Cardiac arrhythmias should not be overlooked as a probable cause of nocturnal bedwetting
When a usually docile individual has enuresis nocturna, researchers present a persuasive, evidence-based case for broadening the diagnostic workup to include cardiac arrhythmias (involuntary urination during sleep).
Recommendations for how to treat people with heart rhythm problems have been written up in the journal of the three groups. The Heart Rhythm journal is the official journal of the three groups: Heart Rhythm.
When a normally healthy person develops nocturnal enuresis, treating doctors usually rule out urinary tract infections, anatomic anomalies, emotional disorders, epilepsy, sleep apnea, and the side effects of diuretic or sedative drugs.
Involuntary urination during sleep can be an indication of certain potentially fatal cardiac arrhythmias, but it is rarely recognized in the diagnostic process.
The death of a 23-year-old woman who had two isolated bedwetting episodes but no other symptoms of long QT syndrome type 2 motivated researchers to look into the current practices used by clinicians who are likely to encounter patients with unexplained enuresis.
They ran an anonymous internet-based survey in which doctors were asked to choose which diagnostic tests they would order for a patient with unexplained bedwetting and no other symptoms.
102 pediatricians, 73 family physicians, 57 internal medicine specialists, 35 residents, 37 interns, and 42 advanced medical students were among the 346 respondents. There were 114 senior physicians with more than three years of experience among the group.
Following episodes of enuresis, the majority of survey respondents claimed they would undertake urinalysis and kidney ultrasonography to look for an underlying urinary condition.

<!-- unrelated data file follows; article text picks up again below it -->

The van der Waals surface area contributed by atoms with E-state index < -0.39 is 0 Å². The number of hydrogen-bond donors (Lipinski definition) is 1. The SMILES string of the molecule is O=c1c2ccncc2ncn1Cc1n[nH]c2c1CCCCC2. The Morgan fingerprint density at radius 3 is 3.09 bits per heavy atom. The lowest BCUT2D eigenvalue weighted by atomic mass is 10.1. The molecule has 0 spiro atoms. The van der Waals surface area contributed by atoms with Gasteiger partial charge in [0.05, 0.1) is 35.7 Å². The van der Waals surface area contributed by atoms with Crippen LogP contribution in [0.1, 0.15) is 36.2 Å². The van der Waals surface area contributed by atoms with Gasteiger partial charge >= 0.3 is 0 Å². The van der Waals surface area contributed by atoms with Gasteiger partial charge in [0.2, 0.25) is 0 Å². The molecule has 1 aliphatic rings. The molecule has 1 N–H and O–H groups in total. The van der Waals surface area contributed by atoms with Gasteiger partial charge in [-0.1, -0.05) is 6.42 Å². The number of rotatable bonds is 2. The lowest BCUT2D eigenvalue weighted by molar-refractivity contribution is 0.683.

Testing for diabetes and irregularities in urine flow were other popular choices. While 19% recommended an encephalogram, indicating that they thought nocturnal epileptic seizures could be the cause, only 1% thought an electrocardiogram was necessary.
As evidenced by this result, arrhythmic seizures are almost never investigated in the differential diagnosis of unexplained enuresis.
“We are both surprised and concerned by the lack of awareness among primary physicians about the possibility of nocturnal arrhythmogenic seizures caused by long QT syndrome,” said lead investigator Sami Viskin, MD, of the Sourasky Tel Aviv Medical Center and Tel-Aviv University’s Sackler School of Medicine.
“The disease, which can be fatal if it isn’t diagnosed or treated, is easy to spot with an ECG and responds well to treatment.”
The medical profession recognizes arrhythmias as a major cause of daytime syncope, and the ECG is a critical tool for diagnosing them. It’s critical to promote awareness that the same rhythms that produce syncope in the “awake patient” can also cause nocturnal seizures when sleeping.
If no one sees the seizures at night, inexplicable bedwetting may be the only thing to show that this was a big event.
Dr. Viskin explained that in most cases of enuresis, the underlying diagnosis is not arrhythmic syncope, especially in young patients. However, because “an electrocardiogram is a cheap and quick test that is important for catching potentially fatal conditions that can be treated,” it is important to look into this option, even if the events are very rare.
“Every medical appointment should include a question regarding a family history of unexpected death,” Dr. Viskin noted. Failure to acknowledge a cancerous family history can have serious consequences: Their patient had a family history of sudden death, as well as a genetic risk.
In an accompanying editorial, Dr. Patrina H.Y. Caldwell, FRACP, Ph.D., and Professor Jonathan R. Skinner, MBChB, MRCP (UK), FRACP, MD, FHRS, both of Sydney Children’s Hospital (Randwick and Westmead, Australia), agreed in an accompanying editorial that taking a family history for early death, in combination with an electrocardiogram, is recommended as a quick, cheap, widely available, and effective way to prevent it.